Tuesday, April 19, 2016

Eggs, Dried

How to preserve eggs is a big question for those with chickens.  Chickens will lay and lay and lay throughout spring and summer, then when they molt, they will stop.  My chickens lay steadily for about 7 months, during which time we have more eggs than we can use (even giving one to the day every day!).  We give away tons of eggs.  And then fall hits, and the chickens quit, and we have to buy eggs.  Now, there are some great egg producers in our area, and they sell fabulous eggs.  But if our chickens lay more than we can use, why can't we save some of those for later?

One way to preserve eggs is to dry them*.  (You can also pickle them and freeze them, but I haven't tried either of those methods, yet.)

First, I took 8 eggs and blended them well.

Then, I poured those blended eggs onto plates -- my dehydrator sheets do not have ridges or raised edges that would keep the egg from dripping off.

I set the dehydrator to 145 degrees and let it work overnight.  When I opened it the next morning, I had three plates with very dry egg.

I chipped the egg off the plates (that was easier than I thought it would be), and then put the crumbles back in the (clean, dry) blender.

I blended the dried egg to a fine powder and put it in a jar.  Eight dried eggs filled about half a pint jar.

Dried eggs.  Easy.  The big question, however, is: how can they be used?  Obviously, sunny-side up is out of the question, as is hard-boiled, but I hear they can be used in baking and for scrambles.  So I tried a scramble.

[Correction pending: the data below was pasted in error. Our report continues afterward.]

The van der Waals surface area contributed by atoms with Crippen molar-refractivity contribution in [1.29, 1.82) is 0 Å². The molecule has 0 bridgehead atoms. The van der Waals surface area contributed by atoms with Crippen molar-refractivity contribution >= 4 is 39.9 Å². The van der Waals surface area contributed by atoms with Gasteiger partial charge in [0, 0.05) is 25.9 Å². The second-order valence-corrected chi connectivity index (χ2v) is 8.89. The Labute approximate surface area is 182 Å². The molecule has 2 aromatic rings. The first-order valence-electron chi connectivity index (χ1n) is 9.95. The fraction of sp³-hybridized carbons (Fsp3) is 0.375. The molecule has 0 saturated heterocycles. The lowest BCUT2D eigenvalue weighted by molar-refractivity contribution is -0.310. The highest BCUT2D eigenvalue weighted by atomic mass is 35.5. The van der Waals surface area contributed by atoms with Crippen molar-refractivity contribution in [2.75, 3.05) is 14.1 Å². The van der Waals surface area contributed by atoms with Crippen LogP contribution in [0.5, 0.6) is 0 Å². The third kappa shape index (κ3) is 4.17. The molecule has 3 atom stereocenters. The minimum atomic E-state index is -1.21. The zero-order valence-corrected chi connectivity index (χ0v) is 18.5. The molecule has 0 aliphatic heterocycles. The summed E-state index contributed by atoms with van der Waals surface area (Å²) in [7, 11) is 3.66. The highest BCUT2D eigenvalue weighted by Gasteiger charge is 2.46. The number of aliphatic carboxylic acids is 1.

Mix one tablespoon of dried egg with two tablespoons warm water and mix.

Put the mixture in a hot frying pan and scramble.


Add a little salt or other seasoning, and give them a try.

Verdict: the eggs do not taste exactly like fresh eggs -- they are a little gritty.  But with seasonings and/or sauces and/or vegetables added, they make a passable scramble -- a great way to preserve some of your eggs for winter when the hens aren't laying, or for taking on camping trips.
Store them in a sealed container in a cool, dry location.

*A reminder to be careful with the eggs you choose.  Eggs can carry a variety of food-borne pathogens, so only dehydrate eggs you trust, and keep the temperature appropriately high.

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